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Billing fraud and theft of people's online identities can be expected to proliferate as carriers make heavier use of the Internet instead of conventional circuit switched networks.

That's one of the conclusions drawn from a report by industry analysts Aberdeen Group which warns of an increase in fraud as telcos begin rolling out next generation networks.

"Abusers can be expected to not only invent new forms of billing fraud, but new forms of identity theft, vandal-like denial-of-service attacks, and other forms of misuse will inevitably appear," said Michael Allen, an analyst at the Aberdeen Group.

Fresh routes to illicit riches for phreakers and crackers is bad news for almost everyone except firms that make fraud detection software, like NetEye which commissioned the research.

Aberdeen expects the size of the IP fraud management software market to grow by a factor of six in the next four years, rising from $110 million this year to $682.8 million in 2005. By comparison the market for switched circuit fraud management software will only grow by around 55 per cent over the same time period.

Up to now identity theft, stealing another person's identity to obtain loans and credit cards and running up debts that are never repaid, has largely taken place offline - because that's where the money is. There's little doubt, however, that the Internet makes identity theft a much easier crime to pull off.

The security infrastructure to protect Internet systems is still very much a work in progress and the knowledge about how to break into such systems is widely known, so the belief in a rise in identity theft and fraud seems reasonable. What to do about the problem and how much money is at risk remain far thornier issues.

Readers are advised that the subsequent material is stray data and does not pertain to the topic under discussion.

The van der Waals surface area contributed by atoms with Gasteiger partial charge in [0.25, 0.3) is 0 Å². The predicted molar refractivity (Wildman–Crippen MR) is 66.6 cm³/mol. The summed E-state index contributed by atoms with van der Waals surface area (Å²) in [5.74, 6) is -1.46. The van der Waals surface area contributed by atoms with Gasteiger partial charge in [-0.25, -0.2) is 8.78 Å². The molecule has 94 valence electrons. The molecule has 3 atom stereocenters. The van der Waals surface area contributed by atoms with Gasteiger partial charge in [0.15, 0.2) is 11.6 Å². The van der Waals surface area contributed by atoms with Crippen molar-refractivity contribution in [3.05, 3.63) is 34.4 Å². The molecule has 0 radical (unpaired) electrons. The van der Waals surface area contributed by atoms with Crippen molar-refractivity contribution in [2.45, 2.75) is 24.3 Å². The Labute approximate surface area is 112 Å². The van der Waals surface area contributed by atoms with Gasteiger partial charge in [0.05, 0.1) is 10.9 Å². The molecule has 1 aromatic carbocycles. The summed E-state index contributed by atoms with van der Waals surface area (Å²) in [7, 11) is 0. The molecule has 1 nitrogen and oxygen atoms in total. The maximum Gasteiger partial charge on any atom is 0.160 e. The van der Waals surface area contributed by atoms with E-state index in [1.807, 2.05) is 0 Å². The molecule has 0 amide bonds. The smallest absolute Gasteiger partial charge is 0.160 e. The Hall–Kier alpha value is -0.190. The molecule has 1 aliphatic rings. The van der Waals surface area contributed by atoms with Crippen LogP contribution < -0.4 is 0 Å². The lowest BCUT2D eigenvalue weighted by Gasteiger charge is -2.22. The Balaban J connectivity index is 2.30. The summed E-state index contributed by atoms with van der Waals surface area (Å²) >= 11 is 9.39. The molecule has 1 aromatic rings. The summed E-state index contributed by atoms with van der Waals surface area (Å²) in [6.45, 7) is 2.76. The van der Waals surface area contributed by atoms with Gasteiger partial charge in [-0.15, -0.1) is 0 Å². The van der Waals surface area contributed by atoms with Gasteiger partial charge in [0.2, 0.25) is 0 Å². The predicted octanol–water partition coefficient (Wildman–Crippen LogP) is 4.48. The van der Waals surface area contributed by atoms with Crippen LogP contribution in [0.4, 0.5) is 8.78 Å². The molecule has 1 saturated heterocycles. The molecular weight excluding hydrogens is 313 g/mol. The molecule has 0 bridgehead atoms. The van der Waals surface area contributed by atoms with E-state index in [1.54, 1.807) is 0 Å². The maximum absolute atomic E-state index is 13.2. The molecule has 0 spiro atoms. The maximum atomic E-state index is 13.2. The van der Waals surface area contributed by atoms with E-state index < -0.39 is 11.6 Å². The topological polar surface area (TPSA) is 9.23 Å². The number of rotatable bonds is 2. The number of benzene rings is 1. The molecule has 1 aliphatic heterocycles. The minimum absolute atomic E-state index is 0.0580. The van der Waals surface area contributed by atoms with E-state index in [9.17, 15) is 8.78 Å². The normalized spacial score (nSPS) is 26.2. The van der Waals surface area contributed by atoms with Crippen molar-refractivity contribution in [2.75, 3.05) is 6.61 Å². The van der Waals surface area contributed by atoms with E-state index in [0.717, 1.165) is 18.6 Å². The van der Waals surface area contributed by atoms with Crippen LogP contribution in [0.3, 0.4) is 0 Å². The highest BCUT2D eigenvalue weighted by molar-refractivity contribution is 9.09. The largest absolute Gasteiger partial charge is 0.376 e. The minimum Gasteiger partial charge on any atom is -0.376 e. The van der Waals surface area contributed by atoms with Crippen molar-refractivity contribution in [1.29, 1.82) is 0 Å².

Insurance brokers the Beazley Syndicate at Lloyd's of London has reported that financial fraud over the Internet and extortion from hackers are now leading risks to US corporations.

"Hundreds of claims now come through the worldwide insurance market every year," said Johnny Rowell, an underwriter at Beazley. "Many of them are large claims."

"Until two or three years ago, most cyber-risk was related to projects coming in late or over budget. That's changed. Now, it's protecting technology or services against sabotage or theft."

Rowell added that demand for cyber-risk insurance now greatly outstrips supply, in part because the number of insurance companies underwriting cyber-risks has shrunk.

Gene Kim, the chief technology officer of internet security firm Tripwire, compared the risks inherent in e-commerce to those endured by maritime shipping 300 years ago, which was, coincidentally, about when Lloyd's was founded as a maritime insurer.

"A server going down today is the equivalent of a Spanish galleon being lost at sea," he said. ®

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